Pontiac Fiero 1984-1988 Repair Guide

Cooling System



Click image to see an enlarged view

Fig. Fig. 1 Location of the coolant recovery bottle

A see-through plastic reservoir called a coolant recovery bottle, is located in the front compartment near the radiator assembly. This bottle is connected to the radiator by a hose. As the car is driven, the coolant is heated and expands, the portion of the fluid displaced by this expansion flows from the radiator into the recovery bottle. When the car is stopped and the coolant cools and contracts, the displaced coolant is drawn back into the radiator by vacuum. Thus, the radiator is kept filled with coolant to the desired level at all times. The coolant level should be between the "ADD" and "FULL" marks on the recovery bottle. If coolant is needed, add it to the recovery bottle not the radiator. The "ADD" and "FULL" marks on the recovery bottle are approximately one quart apart so that a 50/50 mixture can be added (50% ethylene glycol antifreeze and 50% water).

Do not remove the radiator cap or the thermostat housing cap while the engine and radiator are still hot. This also includes the recovery bottle cap if coolant in the recovery bottle is boiling. Scalding fluid and steam can be blown out under pressure if any cap is taken off too soon.

The engine cooling fan is electric and can come on whether or not the engine is running. The fan can start automatically in response to a heat sensor when the ignition is in "Run." Remember to keep hands, tools and clothing away from the cooling fan when working under the compartment lid.


Click image to see an enlarged view

Fig. Fig. 2 Radiator drain valve components

Click image to see an enlarged view

Fig. Fig. 3 Check all the labels and read all the instructions before attempting to drain and refill the cooling system

Click image to see an enlarged view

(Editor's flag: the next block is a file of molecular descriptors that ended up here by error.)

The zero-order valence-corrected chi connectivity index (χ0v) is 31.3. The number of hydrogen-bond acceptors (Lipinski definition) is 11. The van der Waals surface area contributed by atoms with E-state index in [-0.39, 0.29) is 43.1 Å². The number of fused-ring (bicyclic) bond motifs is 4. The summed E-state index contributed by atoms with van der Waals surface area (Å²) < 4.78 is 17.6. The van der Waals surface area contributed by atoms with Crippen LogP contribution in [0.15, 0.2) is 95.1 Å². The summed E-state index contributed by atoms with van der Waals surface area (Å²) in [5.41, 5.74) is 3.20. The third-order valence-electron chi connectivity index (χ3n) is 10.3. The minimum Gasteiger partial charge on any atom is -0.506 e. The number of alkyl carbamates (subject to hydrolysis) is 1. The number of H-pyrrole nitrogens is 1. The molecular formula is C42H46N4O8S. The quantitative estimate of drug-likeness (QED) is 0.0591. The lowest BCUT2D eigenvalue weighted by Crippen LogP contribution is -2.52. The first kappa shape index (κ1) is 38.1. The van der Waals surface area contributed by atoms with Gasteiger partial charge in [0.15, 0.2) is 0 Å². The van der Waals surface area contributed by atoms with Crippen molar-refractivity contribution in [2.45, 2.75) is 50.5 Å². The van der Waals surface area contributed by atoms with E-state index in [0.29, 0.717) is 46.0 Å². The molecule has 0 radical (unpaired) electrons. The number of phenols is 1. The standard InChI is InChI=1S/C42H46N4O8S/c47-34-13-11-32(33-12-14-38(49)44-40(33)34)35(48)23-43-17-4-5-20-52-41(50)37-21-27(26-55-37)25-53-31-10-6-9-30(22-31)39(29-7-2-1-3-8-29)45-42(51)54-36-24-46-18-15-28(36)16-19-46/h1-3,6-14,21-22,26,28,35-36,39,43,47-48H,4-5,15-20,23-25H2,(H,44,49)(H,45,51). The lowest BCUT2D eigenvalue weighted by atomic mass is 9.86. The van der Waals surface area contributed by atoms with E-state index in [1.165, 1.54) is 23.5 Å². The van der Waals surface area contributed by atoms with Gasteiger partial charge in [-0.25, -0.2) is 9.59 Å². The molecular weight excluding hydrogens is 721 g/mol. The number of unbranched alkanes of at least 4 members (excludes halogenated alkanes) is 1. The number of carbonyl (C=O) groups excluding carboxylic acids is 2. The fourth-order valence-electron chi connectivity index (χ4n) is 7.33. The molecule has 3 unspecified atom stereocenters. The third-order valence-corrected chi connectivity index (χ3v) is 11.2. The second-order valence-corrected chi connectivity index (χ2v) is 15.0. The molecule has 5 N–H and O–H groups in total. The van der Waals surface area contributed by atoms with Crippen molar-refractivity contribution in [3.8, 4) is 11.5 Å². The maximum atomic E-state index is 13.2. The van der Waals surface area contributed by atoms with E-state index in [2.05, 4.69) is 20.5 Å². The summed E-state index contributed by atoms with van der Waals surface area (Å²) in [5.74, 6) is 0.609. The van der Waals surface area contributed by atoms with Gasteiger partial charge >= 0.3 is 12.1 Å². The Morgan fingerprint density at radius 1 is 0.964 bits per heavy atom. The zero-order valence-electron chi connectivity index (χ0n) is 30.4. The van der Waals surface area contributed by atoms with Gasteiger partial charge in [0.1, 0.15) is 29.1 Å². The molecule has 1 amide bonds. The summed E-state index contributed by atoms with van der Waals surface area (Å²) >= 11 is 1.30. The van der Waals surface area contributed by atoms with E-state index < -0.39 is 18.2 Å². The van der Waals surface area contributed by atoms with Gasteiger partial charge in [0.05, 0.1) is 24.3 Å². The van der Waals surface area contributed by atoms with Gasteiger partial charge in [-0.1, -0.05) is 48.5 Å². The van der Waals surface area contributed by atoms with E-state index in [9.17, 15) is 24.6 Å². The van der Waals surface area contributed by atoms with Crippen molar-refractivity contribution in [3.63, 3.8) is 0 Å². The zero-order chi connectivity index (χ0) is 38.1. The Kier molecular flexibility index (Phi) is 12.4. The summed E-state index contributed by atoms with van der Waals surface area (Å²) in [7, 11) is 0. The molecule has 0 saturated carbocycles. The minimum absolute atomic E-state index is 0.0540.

Fig. Fig. 4 After the engine has cooled remove the radiator cap

Click image to see an enlarged view

Fig. Fig. 5 Use an allen wrench to loosen the drain plug ...

Click image to see an enlarged view

Fig. Fig. 6 ... then let the coolant drain into a suitable container

Click image to see an enlarged view

Fig. Fig. 7 After all the old coolant has been drained and the drain plug closed, refill the system with the proper mix and amount of coolant

When draining engine coolant, keep in mind that cats and dogs are attracted to ethylene glycol antifreeze and could drink any that is left in an uncovered container or in puddles on the ground. This will prove fatal in sufficient quantity. Always drain coolant into a sealable container. Coolant should be reused unless it is contaminated or is several years old.

The cooling system should be drained and refilled every 24 months or 30,000 miles. Please read the Cautions above then perform the following procedure:

Use a good quality antifreeze with water pump lubricants, rust inhibitors and other corrosion inhibitors along with acid neutralizers. Use a permanent type coolant that meets manufacturer's specifications.

  1. When the engine is cool, open the rear engine compartment lid and turn the thermostat housing cap slowly counterclockwise until it reaches a stop.

Do not press down while turning the cap.

  1. Wait until any remaining pressure is relieved, then press down on the cap and continue turning it counter-clockwise. Remove the cap.
  3. Pull the thermostat straight out then install the cap. Run the engine at least one minute to circulate the coolant.
  5. Stop the engine, then open the radiator drain valve, located on the bottom of the radiator side tank, and drain the coolant.

You may speed up drainage by removing the drain plugs in the engine block and in the left and right coolant pipes. The coolant pipes run underneath the car. The coolant pipe plugs are located at the rear of each pipe just ahead of the rear tires. The engine block drain plug is located on the front of the engine, on the driver's side, just above the starter.